This Week in West Virginia History - The Parsons Advocate | The Parsons Advocate
Published On: Tue, Mar 18th, 2014

This Week in West Virginia History

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Charleston WV (March 2014) – The following events happened on these dates in West Virginia history. To read more, go to e-WV: The West Virginia Encyclopedia at www.wvencyclopedia.org.

March 19, 1925: Basketball teams from 11 of West Virginia’s 24 African-American high schools took the court at West Virginia State College (now University) in Institute for the first West Virginia Athletic Union (WVAU) state basketball tournament. Lincoln High School of Wheeling defeated Kimball, 25-24, in the final game to win the championship.

March 19, 1992: Four miners were killed at the Blacksville No. 1 mine in Monongalia County while the mine was being sealed. Drainage pipes were being welded together, and a spark fell into the shaft, igniting methane gas.

March 20, 1936: Recurring storms led to major flooding on the Ohio River. At Parkersburg, the river reached 48 feet, 10 feet above flood stage.

March 21, 1914: The West Virginia boys’ high school basketball tournament began in Buckhannon. The event was first sponsored by West Virginia Wesleyan College, which at the time had West Virginia’s largest and finest gymnasium.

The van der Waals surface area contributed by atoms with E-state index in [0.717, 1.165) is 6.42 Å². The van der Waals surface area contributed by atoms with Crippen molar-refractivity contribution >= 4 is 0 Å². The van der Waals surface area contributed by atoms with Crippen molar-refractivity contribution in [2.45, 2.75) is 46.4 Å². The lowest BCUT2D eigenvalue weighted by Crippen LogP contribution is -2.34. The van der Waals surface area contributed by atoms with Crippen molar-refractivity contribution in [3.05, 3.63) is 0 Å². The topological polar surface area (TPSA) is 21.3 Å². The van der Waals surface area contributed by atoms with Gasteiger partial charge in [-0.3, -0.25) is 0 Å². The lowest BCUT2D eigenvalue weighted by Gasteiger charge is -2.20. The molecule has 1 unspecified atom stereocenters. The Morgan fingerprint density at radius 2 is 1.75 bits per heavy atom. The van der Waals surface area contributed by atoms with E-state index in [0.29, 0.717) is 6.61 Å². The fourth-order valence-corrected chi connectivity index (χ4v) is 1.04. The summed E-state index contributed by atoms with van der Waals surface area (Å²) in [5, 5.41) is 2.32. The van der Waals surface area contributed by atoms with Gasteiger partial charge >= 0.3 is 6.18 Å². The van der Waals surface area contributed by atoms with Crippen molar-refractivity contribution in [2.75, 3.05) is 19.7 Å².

March 22, 1922: Physician Mildred Mitchell-Bateman was born in Georgia. She became the first black woman in West Virginia to hold a high-level state administrative position when, in 1962, Governor William Wallace Barron appointed her as the director of the Department of Mental Health.

March 23, 2003: Private Jessica Lynch of Palestine, Wirt County, was serving as a supply clerk with the Army’s 507th Maintenance Company when she was captured by Iraqi forces after her group was ambushed.

Mudwall Jackson

Mudwall Jackson

March 24, 1890: Confederate General William Lowther ‘‘Mudwall’’ Jackson died in Louisville. Jackson, who was born in Clarksburg, joined the Confederate Army as a private. After helping to organize an infantry unit, he was promoted to colonel. He served on the staff of his cousin, Gen. Thomas J. ‘‘Stonewall’’ Jackson, and was jokingly nicknamed ‘‘Mudwall.’’

e-WV: The West Virginia Encyclopedia is a project of the West Virginia Humanities Council. For more information, contact the West Virginia Humanities Council, 1310 Kanawha Blvd. E., Charleston, WV 25301; (304) 346-8500; or visit e-WV at www.wvencyclopedia.org.

 

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